Vegas analysts predicted a 20-point margin of victory—and they got that right. It’s the teams they got wrong.
The University of Maryland, Baltimore County Retrievers. From the American East Conference. (Quick: Can you name another AEC team?) Whose head coach was a ball boy for the Cavaliers the last time Virginia was ranked number one in the country in the early-80s. Who had to make a last second shot to win their conference tournament beating a Vermont team they’d lost to 23 straight times.
Remember? Those University of Maryland, Baltimore County Retrievers. A scrappy bunch of dudes who upon first glance—forgive me—looked a little like what you see in a good YMCA men’s pickup league. A group of guys playing for their lives who don’t want to sit out another game, playing desperately chippy against the best five in the gym. And, as often happens in those settings, the big boys got punched square in the mouth.
Twenty-two and a half point Vegas dogs. Nicknamed the “Retrievers.” Can’t make this up.
Final score: UMBC 74, Virginia 54. Gut-wrenching for the Haves, glorious for the Have-nots.
Virginia’s Coach Tony Bennett then had the dubious honor of delivering the first interview as the coach of a men’s number one team losing to a sixteen seed. Folks would have understood if he’d been abrupt (see: Gregg Popovich). Perhaps even enjoyed it more.
Some coaches might have been tempted to scrounge around looking to save face, to mention the injury of a key player lost in the previous game, the difficulty of bearing the burden of being number one—anything. He might have excused himself from even doing the interview, later justifying it by saying he needed to be with his guys.
But he showed up—and delivered.
TNT’s Tracy Wolfson asked, “Can you pinpoint what took place and what the problem was?”
“Yeah, we got our butts whipped,” Bennett said. “That was not even close. And that’s first a credit to the job Ryan did, Coach Odom. Their offense was very hard to guard. They shot it well. We kept getting broken down and did a poor job….We got thoroughly outplayed, we did not play well, we had a hard time with their mobile fours and their four guards. I don’t know what to say but that—that was a thorough butt whipping.”
But in the middle of describing what went wrong on the court, Bennett cast the Cavaliers season in a larger framework:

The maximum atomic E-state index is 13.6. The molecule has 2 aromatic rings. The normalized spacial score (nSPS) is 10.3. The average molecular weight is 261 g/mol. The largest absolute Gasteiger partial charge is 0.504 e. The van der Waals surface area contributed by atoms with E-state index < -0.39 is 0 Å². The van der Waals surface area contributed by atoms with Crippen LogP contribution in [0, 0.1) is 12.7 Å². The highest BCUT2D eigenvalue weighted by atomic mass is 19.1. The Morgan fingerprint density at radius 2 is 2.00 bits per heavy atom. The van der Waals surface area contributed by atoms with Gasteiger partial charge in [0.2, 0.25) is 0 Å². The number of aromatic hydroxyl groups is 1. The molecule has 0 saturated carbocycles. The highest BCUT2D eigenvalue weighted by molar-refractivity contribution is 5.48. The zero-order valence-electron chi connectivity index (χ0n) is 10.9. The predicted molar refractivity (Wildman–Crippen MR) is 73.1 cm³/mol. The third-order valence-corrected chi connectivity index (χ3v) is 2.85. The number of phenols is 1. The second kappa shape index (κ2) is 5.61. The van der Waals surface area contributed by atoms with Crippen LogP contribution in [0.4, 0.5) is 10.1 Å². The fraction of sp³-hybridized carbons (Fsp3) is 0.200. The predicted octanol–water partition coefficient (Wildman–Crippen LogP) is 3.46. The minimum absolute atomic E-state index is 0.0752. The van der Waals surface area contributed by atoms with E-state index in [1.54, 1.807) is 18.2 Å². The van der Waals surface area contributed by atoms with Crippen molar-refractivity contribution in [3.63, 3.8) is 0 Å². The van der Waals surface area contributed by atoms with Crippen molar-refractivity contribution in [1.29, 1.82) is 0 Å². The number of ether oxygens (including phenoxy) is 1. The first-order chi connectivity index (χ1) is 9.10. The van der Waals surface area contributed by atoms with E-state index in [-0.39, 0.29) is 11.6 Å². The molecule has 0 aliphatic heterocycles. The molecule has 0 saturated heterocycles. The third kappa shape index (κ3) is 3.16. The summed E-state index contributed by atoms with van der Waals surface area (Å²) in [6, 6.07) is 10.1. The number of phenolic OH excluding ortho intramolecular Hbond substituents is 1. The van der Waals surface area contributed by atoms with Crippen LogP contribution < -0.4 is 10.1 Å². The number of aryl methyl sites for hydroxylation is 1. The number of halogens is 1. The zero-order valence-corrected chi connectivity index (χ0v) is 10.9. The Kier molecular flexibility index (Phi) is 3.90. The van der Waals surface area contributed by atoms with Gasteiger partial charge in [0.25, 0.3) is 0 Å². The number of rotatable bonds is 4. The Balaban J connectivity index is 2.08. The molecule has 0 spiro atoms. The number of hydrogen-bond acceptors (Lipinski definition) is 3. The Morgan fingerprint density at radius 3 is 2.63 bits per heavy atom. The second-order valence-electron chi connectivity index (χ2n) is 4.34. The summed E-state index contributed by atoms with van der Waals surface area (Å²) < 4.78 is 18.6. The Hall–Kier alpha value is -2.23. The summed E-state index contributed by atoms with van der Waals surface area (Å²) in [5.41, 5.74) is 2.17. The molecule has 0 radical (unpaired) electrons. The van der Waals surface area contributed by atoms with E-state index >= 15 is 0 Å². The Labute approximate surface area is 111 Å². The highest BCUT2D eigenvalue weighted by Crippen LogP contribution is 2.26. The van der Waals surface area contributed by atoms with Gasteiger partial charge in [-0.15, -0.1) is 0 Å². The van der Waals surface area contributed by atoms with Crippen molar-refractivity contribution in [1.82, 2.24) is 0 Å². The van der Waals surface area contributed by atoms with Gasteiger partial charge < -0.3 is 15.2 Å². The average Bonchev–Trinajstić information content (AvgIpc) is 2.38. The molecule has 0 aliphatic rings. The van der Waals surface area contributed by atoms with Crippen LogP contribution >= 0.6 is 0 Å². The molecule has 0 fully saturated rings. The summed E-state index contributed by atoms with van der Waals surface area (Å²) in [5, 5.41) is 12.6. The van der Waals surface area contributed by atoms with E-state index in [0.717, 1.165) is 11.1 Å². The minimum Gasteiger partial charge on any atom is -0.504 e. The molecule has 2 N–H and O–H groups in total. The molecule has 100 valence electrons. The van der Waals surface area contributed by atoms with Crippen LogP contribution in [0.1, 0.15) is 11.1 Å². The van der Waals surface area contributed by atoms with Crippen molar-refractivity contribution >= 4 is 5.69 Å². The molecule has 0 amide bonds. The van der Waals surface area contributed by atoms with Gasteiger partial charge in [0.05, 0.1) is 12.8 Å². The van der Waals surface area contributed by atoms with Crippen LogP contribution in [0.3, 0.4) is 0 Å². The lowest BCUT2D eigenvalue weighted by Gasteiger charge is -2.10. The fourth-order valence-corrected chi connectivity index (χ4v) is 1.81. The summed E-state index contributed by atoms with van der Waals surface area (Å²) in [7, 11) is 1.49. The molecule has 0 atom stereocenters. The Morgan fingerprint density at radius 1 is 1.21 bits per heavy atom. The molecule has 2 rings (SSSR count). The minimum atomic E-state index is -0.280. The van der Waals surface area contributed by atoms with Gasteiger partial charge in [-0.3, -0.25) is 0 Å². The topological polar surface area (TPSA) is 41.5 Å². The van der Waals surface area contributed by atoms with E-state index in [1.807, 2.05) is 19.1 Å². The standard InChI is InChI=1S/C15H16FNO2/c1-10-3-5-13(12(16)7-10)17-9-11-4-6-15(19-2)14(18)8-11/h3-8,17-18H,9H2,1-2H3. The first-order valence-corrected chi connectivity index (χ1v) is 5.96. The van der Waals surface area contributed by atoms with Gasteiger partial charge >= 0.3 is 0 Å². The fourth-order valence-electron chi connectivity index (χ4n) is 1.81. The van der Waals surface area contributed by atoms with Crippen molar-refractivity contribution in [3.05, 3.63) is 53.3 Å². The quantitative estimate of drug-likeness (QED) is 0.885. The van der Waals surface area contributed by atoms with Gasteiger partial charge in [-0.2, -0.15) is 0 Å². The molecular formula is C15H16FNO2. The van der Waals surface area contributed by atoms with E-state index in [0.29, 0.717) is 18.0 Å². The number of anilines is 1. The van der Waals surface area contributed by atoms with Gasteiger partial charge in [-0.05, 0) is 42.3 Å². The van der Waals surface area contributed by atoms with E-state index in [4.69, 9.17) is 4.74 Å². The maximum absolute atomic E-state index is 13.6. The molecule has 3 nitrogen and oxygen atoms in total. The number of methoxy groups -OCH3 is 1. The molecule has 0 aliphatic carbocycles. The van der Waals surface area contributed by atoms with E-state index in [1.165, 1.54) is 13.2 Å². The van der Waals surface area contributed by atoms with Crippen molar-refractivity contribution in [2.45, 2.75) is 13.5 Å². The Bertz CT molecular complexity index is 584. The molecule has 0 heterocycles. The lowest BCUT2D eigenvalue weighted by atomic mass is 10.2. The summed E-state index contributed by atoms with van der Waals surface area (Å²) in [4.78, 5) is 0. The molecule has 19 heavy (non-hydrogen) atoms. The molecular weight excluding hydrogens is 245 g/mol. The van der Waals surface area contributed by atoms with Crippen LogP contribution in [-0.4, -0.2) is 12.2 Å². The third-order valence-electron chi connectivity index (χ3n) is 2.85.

“And you know, I told our guys, we had a historic season. A historic season in terms of most wins in the ACC, a week ago we’re cutting down the nets and the confetti’s falling and then we make history by being the first one seed to lose. I’m sure a lot of people will be happy about that—and it stinks. But, I was trying to tell the guys in there, you know this is life—it can’t define you. You enjoy the good times and you’ve got to be able to take the bad times. When you step into the arena—and a lot of people don’t understand that—when you step into the arena and you’re in the arena, the consequences can be historic losses, tough losses, (or) great wins, and you have to deal with it. And that’s the job.”
Class. Leadership. Integrity.
He got past himself and did the interview.
He was gracious both verbally and non-verbally with Tracy Wolfson and others.
He stated an obvious but uncomfortable truth and acknowledged his team just got whipped.
He suspended his feelings of competitive devastation and re-thought the game out loud.
He acknowledged the pain (“It stinks”) and still gave life perspective (“You have to deal with it”).
He led—both his guys and a watching audience.
Coach Bennett and his players—along with other teams who expected to go deeper but already lost—will suffer this week, feeling they should be practicing in preparation for another game. But as Bennett taught after probably his most difficult coaching loss, that is the cost of engaging in competition—the potential for super highs and super lows and the joy and pain of both. Glean what you can from both extremes and move on to the next chapter, but don’t be defined by either. Let your character shape how you process winning and losing and not the other way around.
Bennett’s words hearkened those of former President Theodore Roosevelt, in a speech immortalized across a century because of one paragraph worth reading in full once again, a paragraph that’s come to be known as “The Man in the Arena.”
“It is not the critic who counts; not the man who points out how the strong man stumbles, or where the doer of deeds could have done them better. The credit belongs to the man who is actually in the arena, whose face is marred by dust and sweat and blood; who strives valiantly; who errs, who comes short again and again, because there is no effort without error and shortcoming; but who does actually strive to do the deeds; who knows great enthusiasms, the great devotions; who spends himself in a worthy cause; who at the best knows in the end the triumph of high achievement, and who at the worst, if he fails, at least fails while daring greatly, so that his place shall never be with those cold and timid souls who neither know victory nor defeat.”
It’s a paragraph undoubtedly used through the years to comfort many #16 seeds crushed under the hammer of superior #1 seed talent. But for one night, for the first time in NCAA collegiate men’s basketball history, its truth showed up in the opposite locker room.